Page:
Ranthambhore National Park Tiger cub are tiny blind and helpless when they are born. But a tigress is a loving mother and brings up her cubs with great care and effort. Despite this usually only two make it to adulthood from a normal litter of six. Until they are about three month old the cubs are not allowed to trail the mother and food is brought to them. Their lair has to be frequently shifted because if detected they may be killed by other predator and scavengers and even by rival male tigers. They are trained and disciplined to be quite while the mother is away on hunting errands. A carefully worked out scheme of vocalization further guide the cubs to be lie low or to respond and come out to meet the mother. Their first lessons in hunting consist of learning to pounce to their mother tail which she shift to dodge them and playing hide and seek with her they learn to stalk by searching for mother who hides under cover and practice by stalking each other training hunt take place in bushy cover during daytime pursuing deer fawns, langur, or monkeys foraging on the ground. The cubs are taught to keep clear of man the most crafty of all predators.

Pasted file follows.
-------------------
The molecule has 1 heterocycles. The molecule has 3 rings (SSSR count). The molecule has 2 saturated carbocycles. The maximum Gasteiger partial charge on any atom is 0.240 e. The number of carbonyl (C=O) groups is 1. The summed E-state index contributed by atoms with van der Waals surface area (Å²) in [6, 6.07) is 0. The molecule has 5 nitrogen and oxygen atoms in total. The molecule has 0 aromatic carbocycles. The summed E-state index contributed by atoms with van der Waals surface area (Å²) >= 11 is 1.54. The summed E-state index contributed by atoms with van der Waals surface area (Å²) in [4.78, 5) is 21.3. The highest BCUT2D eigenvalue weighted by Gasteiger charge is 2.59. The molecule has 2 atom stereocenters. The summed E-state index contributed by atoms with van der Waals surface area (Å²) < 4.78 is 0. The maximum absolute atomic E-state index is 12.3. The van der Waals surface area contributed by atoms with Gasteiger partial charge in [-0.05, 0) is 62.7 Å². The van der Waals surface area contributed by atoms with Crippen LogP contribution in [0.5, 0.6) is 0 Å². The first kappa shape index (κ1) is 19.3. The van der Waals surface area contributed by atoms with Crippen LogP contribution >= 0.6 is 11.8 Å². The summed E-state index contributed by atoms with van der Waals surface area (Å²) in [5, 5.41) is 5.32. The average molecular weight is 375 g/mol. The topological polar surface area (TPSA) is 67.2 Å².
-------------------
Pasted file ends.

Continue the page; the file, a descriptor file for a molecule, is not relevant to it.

A tracker employed in a park once went surveying for water holes during the dry season as he peered over a pool form a nullah bank, he was charged by a young tiger. The height of the bank allowed him just enough time to scramble up a slanting tree on the bank from there he could see the young tigerís mother with two more cub lying in yet another pool near by The cub were about a year old and too grown up for the tracker comfort. The young tiger repeatedly came charging up the thick slanting stem but could not reach the man. The mother beckoned the cub by calling and when he did not give up. She got up and moved toward the cub. There upon the young tiger thought it prudent to obey and joined his mother. All the four then disappeared in the bush and the man safely walked back to the park headquarters to recount the tale which was verified from clear pugmark on the ground and claw marks on the tree stem.